October is National Domestic Violence Awareness Month. According to the CDC, about 1 in 9 female and 1 in 36 male high school students report having experienced sexual dating violence in the last year. 26% of women and 15% of men who were victims of contact sexual violence, physical violence, and/or stalking by an intimate partner in their lifetime first experienced these or other forms of violence by that partner before age 18.
You may or may not know when you are entering an abusive relationship, but understand the healthiest decision for you is to back out as soon as something feels wrong. When you know someone who is being abused, know that they may not see the issue and may decline help.
What qualifies as dating violence?
Dating violence occurs between two people in a close relationship and most often centers on one of these behavior types: physical violence, sexual violence, psychological aggression, and stalking.
- Physical violence is when a person hurts or tries to hurt a partner using physical force.
- Sexual violence is attempting to force a partner in a sexual act without their consent.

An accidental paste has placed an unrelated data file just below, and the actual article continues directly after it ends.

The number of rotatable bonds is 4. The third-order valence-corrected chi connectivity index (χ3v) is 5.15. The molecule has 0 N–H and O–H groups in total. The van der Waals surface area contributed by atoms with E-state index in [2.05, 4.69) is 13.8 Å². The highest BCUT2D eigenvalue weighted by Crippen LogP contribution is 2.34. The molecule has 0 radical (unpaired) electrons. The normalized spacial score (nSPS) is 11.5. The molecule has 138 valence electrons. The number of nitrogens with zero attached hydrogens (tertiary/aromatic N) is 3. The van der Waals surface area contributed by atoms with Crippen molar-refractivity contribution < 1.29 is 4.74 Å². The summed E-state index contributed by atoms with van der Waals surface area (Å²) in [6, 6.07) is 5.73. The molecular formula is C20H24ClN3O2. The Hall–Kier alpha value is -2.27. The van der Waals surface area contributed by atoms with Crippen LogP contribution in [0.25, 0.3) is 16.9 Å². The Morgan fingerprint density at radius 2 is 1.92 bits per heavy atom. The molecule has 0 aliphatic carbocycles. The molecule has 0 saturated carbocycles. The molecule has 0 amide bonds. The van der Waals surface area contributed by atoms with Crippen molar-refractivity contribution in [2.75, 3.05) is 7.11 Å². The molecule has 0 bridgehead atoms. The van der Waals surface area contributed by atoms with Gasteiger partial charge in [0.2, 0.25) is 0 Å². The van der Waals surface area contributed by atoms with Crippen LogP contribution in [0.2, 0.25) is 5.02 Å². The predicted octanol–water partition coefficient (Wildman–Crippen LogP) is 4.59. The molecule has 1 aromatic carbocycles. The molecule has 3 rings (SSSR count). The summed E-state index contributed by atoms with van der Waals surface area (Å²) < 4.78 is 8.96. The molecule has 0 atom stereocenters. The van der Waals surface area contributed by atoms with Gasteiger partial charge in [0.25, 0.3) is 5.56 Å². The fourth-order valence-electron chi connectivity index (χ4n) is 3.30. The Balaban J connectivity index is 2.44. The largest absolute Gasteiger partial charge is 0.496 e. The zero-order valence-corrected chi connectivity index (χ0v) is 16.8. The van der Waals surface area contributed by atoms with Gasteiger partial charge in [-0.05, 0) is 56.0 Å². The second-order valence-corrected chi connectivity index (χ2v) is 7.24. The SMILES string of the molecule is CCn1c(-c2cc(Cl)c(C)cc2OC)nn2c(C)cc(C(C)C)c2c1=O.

- Psychological aggression is the use of verbal and non-verbal communication used to harm another person mentally or emotionally
- Stalking is a pattern of repeated, unwanted attention and contact by a partner
Dating violence can also take place over the phone, whether it’s a situation where someone will not stop unwantedly texting or calling, teasing and name-calling, or someone posting inappropriate pictures without consent. [Source: CDC]
Teens often think some behaviors are normal in a relationship, which is why educating teens about these issues is essential. If left unaware, these behaviors can become abusive and develop into serious forms of violence.